The excuse is that it was too hard to go to Ecuador to fact check. This is a really wicked problem. Many people do not believe the news in the corporate media, which means for example that they do not believe that Russia interfered in the recent U.S. election. It is hard to explain why they should believe that and not believe this. I knew that the Bush administration's claims about "weapons of mass destruction™" in Iraq were bullshit, and I argued for that extensively on this very blog; but the New York Times was enthusiastically promoting it.

So no, you can't believe everything you read in the paper or see on TV, but you need to apply critical thinking. Not everybody is good at that, unfortunately, and once they have built up a coherent alternative reality it is very, very hard to extract them from it. In order to have a  workable consensual reality, we need a smart, knowledgeable press corps with critical thinking skills that we can depend on. We do not have that. 

The result may well be catastrophe for human civilization.
ahoo, The Sun, The New York Post, The Independent, The Daily Mail, Metro - See more at:
Yahoo, The Sun, The New York Post, The Independent, The Daily Mail, Metro - See more at:
Yahoo, The Sun, The New York Post, The Independent, The Daily Mail, Metro - See more at:
the universe's energy

Tuesday, June 20, 2017

Weather Report

Here's the current forecast for Phoenix. This is pretty much applicable to the entire southwest.

Patchy blowing dust after 5pm. Mostly sunny and hot, with a high near 120. East southeast wind around 5 mph becoming calm.
Patchy blowing dust before 8pm. Mostly clear, with a low around 93. Breezy, with a northeast wind 5 to 15 mph becoming southeast in the evening. Winds could gust as high as 20 mph.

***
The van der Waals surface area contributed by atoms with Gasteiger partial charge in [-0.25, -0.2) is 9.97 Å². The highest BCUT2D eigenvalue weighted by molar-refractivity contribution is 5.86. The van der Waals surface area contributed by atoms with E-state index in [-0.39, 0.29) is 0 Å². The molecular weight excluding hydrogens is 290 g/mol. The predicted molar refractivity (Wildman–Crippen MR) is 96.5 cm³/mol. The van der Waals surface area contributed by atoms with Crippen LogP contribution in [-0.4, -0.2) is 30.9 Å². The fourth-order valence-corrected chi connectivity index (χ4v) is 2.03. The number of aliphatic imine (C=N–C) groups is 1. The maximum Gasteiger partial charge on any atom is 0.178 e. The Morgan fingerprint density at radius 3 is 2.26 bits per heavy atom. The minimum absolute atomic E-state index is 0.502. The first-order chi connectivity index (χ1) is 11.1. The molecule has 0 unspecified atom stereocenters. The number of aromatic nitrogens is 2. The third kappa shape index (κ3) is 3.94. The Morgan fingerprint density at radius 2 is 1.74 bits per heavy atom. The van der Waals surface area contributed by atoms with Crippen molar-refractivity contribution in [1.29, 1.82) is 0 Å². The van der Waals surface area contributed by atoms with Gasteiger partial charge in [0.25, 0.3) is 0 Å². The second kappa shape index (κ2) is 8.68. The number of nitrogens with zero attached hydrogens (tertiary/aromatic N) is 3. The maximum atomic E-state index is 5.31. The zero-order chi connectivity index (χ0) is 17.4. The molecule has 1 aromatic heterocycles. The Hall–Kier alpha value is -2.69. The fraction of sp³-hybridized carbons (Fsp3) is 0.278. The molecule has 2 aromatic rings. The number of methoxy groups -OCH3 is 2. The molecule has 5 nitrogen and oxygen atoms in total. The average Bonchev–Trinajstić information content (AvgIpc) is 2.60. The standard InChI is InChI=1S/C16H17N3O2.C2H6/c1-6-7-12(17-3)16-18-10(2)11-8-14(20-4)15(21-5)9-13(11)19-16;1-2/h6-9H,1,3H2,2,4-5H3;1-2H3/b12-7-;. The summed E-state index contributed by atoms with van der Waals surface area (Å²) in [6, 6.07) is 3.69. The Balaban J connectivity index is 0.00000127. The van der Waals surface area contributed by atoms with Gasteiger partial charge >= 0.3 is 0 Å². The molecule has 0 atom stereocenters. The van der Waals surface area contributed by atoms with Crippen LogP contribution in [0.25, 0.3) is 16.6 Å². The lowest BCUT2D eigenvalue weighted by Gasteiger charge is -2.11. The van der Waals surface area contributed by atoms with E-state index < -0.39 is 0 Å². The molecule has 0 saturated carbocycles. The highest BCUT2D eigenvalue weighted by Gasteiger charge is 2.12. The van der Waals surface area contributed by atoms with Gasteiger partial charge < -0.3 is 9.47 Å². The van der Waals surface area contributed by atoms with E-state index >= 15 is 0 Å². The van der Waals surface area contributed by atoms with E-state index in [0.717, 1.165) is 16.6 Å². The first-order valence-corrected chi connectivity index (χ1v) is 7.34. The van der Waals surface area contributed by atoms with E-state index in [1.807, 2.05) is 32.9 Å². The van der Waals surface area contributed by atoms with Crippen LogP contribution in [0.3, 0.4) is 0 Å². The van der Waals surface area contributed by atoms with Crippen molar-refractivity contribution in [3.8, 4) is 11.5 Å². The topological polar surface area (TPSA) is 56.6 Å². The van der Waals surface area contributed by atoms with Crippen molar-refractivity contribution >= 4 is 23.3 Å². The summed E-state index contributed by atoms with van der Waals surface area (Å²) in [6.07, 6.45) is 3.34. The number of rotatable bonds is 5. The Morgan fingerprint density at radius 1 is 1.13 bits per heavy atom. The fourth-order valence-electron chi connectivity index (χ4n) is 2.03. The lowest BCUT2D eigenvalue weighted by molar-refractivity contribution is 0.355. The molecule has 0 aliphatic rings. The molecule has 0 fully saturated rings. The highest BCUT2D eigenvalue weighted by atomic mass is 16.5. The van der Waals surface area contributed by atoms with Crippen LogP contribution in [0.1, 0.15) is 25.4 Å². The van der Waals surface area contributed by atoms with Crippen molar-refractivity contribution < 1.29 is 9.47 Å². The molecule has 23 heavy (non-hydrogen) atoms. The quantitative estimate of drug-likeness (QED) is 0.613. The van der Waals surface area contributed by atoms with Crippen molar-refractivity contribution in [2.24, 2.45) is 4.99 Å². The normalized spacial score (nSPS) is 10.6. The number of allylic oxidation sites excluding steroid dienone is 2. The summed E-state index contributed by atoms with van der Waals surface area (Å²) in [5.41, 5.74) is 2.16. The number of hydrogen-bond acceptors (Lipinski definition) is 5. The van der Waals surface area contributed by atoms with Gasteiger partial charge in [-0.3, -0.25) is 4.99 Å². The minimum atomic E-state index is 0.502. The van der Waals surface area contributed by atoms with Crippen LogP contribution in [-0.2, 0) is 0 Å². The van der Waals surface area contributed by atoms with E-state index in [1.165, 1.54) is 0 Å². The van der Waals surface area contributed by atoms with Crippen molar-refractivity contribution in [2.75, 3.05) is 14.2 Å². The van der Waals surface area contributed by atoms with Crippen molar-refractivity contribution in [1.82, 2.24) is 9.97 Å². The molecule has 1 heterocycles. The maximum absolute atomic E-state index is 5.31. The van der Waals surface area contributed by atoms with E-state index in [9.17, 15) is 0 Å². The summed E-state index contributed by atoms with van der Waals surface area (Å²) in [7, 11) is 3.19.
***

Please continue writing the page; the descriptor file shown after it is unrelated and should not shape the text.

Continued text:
Sunny and hot, with a high near 116. East wind 5 to 10 mph becoming west in the afternoon.
Wednesday Night
Mostly clear, with a low around 89. Breezy, with a west wind 10 to 15 mph becoming light and variable after midnight.
Sunny and hot, with a high near 114. Breezy, with a southeast wind 5 to 10 mph becoming west 10 to 15 mph in the afternoon. Winds could gust as high as 20 mph.
Thursday Night
Mostly clear, with a low around 87. Breezy, with a west wind 10 to 15 mph becoming southeast 5 to 10 mph after midnight. Winds could gust as high as 20 mph.
Sunny and hot, with a high near 113. South southeast wind 5 to 10 mph becoming west in the afternoon.
Friday Night
Mostly clear, with a low around 88. West wind 5 to 10 mph becoming east southeast after midnight.
Sunny and hot, with a high near 115. Light and variable wind becoming west 5 to 10 mph in the afternoon.
Saturday Night
Mostly clear, with a low around 89. West wind 5 to 10 mph becoming southeast after midnight.
Sunny and hot, with a high near 114. Southeast wind 5 to 10 mph becoming west southwest in the afternoon.
Sunday Night
Mostly clear, with a low around 89. West wind 5 to 10 mph becoming southeast after midnight.
Mostly sunny and hot, with a high near 112. Southeast wind 5 to 10 mph becoming west southwest in the afternoon. 
The region would be uninhabitable without air conditioning. And it's just going to get worse.  Note those overnight lows barely dipping below 90. With the jet stream getting loopier, these sorts of blocking patterns will become more frequent. It's here folks. It's for real.

Friday, June 16, 2017

Breathing is Fundamental